After dinner, I was led outside to the side of the lake where my cousins were setting up picnic blankets, fruit and beer. The huge full moon shone above the mountains. Umma, halmeoni and some of the older aunties sat in a little courtyard at the house to talk amongst themselves.
I awkwardly introduced myself in Korean. To my immense relief, a few of my cousins knew a bit of English.
“I’m the number 1 cousin,” boasted one of the cousins, who was a bit older than Sister 1. “The best cousin!”
“No, I’m the best cousin!” interrupted the second oldest male cousin.
“You’re not the number 1 cousin because you’re the best,” scoffed Sister 3. “You’re just the oldest.”
The second oldest boy cousin tried to get his younger siblings to talk to me in English.
“Show her what you learned in school!”
They giggled and hid behind their hands.
“Hello, my name is ___. I am ___ years old. Nice to meet you,” they said robotically.
“Oh noooo,” I groaned. “Don’t do that. I’m not Ellie Teacher today. I’m Cousin Joo Hye.”
One of my uncles walked over and started chatting to me in surprisingly good English. He talked about how he likes tennis and wanted to know if I’ve ever been to the Australian Open. He talked about how he has a job matching people with companion pets. I played tennis when I was a kid and I love animals! I was loving all of these little similarities, tenuous as they were.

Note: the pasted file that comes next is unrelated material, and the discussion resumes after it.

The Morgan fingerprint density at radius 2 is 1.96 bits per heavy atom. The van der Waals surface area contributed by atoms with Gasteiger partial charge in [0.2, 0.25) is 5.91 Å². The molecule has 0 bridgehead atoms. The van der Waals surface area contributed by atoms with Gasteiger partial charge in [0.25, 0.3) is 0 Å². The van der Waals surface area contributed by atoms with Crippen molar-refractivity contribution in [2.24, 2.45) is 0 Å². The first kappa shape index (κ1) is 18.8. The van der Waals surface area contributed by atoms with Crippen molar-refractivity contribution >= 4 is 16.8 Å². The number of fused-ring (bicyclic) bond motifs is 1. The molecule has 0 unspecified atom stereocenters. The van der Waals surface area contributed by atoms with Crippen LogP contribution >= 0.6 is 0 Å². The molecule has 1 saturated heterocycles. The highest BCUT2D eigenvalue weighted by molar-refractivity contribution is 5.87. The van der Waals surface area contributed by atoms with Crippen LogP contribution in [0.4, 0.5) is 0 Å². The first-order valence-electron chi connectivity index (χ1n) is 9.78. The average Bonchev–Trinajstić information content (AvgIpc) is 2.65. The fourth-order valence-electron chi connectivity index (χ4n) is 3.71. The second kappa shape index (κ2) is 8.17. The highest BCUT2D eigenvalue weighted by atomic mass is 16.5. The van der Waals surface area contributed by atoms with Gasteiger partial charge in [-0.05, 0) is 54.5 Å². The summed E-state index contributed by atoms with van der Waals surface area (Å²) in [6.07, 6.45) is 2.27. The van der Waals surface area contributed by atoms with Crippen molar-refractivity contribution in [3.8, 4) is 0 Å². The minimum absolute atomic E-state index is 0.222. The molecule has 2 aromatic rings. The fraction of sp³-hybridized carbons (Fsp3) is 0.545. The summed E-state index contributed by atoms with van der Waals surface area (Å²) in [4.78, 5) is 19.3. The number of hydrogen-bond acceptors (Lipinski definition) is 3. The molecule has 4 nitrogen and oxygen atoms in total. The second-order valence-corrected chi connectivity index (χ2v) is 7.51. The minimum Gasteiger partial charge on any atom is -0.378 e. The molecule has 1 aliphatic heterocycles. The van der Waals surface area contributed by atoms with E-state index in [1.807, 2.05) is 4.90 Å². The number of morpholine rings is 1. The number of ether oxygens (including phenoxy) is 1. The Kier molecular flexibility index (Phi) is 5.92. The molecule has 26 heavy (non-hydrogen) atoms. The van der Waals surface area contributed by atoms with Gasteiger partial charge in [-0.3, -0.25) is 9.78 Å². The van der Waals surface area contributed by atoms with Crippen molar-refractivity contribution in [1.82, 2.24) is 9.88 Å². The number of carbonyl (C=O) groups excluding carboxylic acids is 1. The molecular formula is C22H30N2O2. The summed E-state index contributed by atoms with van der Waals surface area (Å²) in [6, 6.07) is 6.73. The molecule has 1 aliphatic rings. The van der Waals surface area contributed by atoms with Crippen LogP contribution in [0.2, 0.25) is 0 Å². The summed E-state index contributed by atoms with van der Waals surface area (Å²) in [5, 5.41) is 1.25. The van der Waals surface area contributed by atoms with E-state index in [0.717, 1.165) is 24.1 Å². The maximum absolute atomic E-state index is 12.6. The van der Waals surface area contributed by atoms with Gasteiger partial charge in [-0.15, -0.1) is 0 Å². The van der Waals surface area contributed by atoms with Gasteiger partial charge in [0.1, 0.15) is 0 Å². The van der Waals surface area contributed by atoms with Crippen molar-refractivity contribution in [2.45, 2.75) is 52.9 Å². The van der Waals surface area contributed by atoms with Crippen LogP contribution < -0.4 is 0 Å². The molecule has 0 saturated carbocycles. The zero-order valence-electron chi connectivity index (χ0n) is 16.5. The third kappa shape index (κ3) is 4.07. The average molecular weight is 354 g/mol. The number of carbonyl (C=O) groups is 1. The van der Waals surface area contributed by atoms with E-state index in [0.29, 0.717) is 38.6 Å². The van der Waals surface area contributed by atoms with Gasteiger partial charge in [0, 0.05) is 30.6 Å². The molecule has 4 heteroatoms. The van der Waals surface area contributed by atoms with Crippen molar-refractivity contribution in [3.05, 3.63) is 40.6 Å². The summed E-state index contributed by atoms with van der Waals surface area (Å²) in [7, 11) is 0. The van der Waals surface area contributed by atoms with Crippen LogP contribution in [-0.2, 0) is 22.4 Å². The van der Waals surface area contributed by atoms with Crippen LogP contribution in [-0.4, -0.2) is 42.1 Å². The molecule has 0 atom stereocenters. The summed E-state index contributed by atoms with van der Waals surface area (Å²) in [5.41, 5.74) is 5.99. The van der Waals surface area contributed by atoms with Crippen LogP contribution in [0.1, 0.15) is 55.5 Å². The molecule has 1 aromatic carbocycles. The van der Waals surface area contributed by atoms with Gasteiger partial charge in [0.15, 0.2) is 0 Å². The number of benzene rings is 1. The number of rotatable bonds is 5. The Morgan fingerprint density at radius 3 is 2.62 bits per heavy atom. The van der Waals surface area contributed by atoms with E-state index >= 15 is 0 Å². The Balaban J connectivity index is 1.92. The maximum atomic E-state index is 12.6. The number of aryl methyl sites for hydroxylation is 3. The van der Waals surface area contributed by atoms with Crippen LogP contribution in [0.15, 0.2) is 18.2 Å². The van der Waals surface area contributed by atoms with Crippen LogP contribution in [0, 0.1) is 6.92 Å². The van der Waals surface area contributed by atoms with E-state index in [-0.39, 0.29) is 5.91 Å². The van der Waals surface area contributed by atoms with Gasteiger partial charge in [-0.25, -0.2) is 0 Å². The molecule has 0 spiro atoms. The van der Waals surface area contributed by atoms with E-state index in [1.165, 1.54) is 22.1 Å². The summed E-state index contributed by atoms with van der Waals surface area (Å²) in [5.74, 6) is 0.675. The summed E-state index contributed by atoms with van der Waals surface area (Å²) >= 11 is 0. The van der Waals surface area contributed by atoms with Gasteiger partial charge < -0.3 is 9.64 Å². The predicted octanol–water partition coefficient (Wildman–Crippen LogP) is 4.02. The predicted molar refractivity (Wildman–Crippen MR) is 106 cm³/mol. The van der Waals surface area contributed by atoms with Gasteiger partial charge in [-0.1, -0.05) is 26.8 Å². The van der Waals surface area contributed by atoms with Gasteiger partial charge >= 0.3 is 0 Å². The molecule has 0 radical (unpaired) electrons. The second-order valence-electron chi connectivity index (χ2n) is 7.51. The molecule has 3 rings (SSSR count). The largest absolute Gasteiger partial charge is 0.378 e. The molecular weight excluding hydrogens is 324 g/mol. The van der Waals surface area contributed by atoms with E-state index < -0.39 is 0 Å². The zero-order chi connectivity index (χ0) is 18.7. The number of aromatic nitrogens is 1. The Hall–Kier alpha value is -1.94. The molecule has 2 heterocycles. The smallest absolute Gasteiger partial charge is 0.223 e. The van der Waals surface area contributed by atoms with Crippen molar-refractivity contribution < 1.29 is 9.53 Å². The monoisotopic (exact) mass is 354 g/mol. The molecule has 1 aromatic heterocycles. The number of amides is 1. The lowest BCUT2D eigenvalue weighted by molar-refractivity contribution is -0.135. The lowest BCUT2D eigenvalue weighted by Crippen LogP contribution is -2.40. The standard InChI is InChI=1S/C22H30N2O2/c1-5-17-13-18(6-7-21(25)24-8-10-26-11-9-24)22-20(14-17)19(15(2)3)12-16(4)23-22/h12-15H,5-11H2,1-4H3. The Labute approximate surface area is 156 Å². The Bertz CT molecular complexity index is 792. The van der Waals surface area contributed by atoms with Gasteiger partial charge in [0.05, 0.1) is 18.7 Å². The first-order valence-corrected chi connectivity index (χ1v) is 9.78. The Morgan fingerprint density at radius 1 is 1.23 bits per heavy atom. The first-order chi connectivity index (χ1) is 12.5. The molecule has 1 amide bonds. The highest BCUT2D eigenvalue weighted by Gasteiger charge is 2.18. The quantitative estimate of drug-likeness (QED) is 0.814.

He mentioned that when he was a little boy, my Umma and the second oldest sister cared for him because times were tough for their family. That would’ve been in the 1960s – not a very nice time in Korea.
One of the youngest aunties and her three daughters walked over to sit with us. The two littlest daughters alternated between playing games, fighting and hugging each other.
“Show us your dance!”
Sister 3 played one of my favourite Kpop songs of 2014 – Orange Caramel’s “Catellena” from her phone. The girls stood up and performed the entire dance, move for move.
There was a school talent show coming up in December and the girls were already practising hard.
Another aunt closer to Umma’s age came down to sit with us. She smiled at me a lot.
“Sing us a song!” she said.
“I can’t sing!” I said. “I can only sing at the noraebang. After drinking soju.”